Clinical relevance of mold culture positivity with and without recurrent wound necrosis following combat-related injuries

Carlos Rodriguez, Amy C. Weintrob, James R. Dunne, Allison B. Weisbrod, Bradley Lloyd, Tyler Warkentien, Debra Malone, Justin Wells, Clinton K. Murray, William Bradley, Faraz Shaikh, Jinesh Shah, Michelle Leigh Carson, Deepak Aggarwal, David R. Tribble*

*Corresponding author for this work

Research output: Contribution to journalArticlepeer-review

26 Scopus citations


Background: Invasive fungal wound infections (IFIs) are a recognized threat for personnel who sustain combat-related blast trauma in Afghanistan. Blast trauma, particularly when dismounted, has wounds contaminated with organic debris and potential for mold infection. Trauma-associated IFI is characterized by recurrent wound necrosis on serial debridement with histologic evidence of invasive molds and/or fungal culture growth. Wounds with mold growth but lacking corresponding recurrent necrosis present a clinical dilemma of whether to initiate antifungal treatment. Our objective was to assess the clinical significance of fungal culture growth without recurrent wound necrosis. Methods: US military personnel wounded during combat in Afghanistan (June 2009 to August 2011) were assessed for growth of mold from wound cultures and/or histopathologic evidence of IFI. Identified patients were stratified based on clinical wound appearance (with/without recurrent necrosis), and the resultant groups were compared for injury characteristics, clinical management, and outcomes. RESULTS: A total of 96 patients were identified: 77 with fungal elements on histopathology and/or fungal growth plus recurrent wound necrosis and 19 with fungal growth on culture but no wound necrosis after initial debridements. Injury patterns and severity were similar between the groups. Patients with recurrent necrosis had more frequent fevers and leukocytosis during the first 2 weeks after injury, and the majority received antifungal therapy compared with only three patients (16%) without recurrently necroticwounds.Overall, patientswithout recurrent wound necrosis had significantly less operative procedures (p = 0.02), shorter stay in the intensive care unit (p G 0.01), and lower rates of high-level amputations (5%vs. 20%) and deaths (none vs. 8%) despite no or infrequent antifungal use. Conclusion: The finding of molds on wound culture among patients with blast trauma in the absence of recurrently necrotic wounds on serial debridement does not require systemic antifungal chemotherapy. Level of Evidence: Therapeutic study, level IV. Prognosti/epidemiologic study, level III.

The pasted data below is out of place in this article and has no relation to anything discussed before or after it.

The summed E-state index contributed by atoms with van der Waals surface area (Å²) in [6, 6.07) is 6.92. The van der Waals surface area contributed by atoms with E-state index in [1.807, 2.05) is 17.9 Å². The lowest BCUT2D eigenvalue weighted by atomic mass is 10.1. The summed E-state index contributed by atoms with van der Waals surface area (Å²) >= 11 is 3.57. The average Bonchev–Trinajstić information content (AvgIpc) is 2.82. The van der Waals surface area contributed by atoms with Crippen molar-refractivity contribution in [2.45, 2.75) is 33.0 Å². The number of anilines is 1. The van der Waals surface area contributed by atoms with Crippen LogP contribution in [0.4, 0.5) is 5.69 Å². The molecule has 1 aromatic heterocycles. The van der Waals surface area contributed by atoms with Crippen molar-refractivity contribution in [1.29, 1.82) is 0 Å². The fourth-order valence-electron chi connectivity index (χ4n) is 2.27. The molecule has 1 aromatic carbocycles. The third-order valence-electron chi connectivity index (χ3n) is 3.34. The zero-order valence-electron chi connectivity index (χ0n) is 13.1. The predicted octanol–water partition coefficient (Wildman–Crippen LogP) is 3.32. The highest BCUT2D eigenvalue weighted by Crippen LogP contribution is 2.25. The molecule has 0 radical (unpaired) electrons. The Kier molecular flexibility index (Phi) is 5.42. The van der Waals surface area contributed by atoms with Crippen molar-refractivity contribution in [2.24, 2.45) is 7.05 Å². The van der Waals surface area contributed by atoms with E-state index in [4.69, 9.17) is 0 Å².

Original languageEnglish
Pages (from-to)769-773
Number of pages5
JournalJournal of Trauma and Acute Care Surgery
Issue number5
StatePublished - 1 Nov 2014


  • Combat-related infections
  • Fungal colonization
  • Invasive fungal infections
  • Invasive mold infections
  • Recurrent wound necrosis


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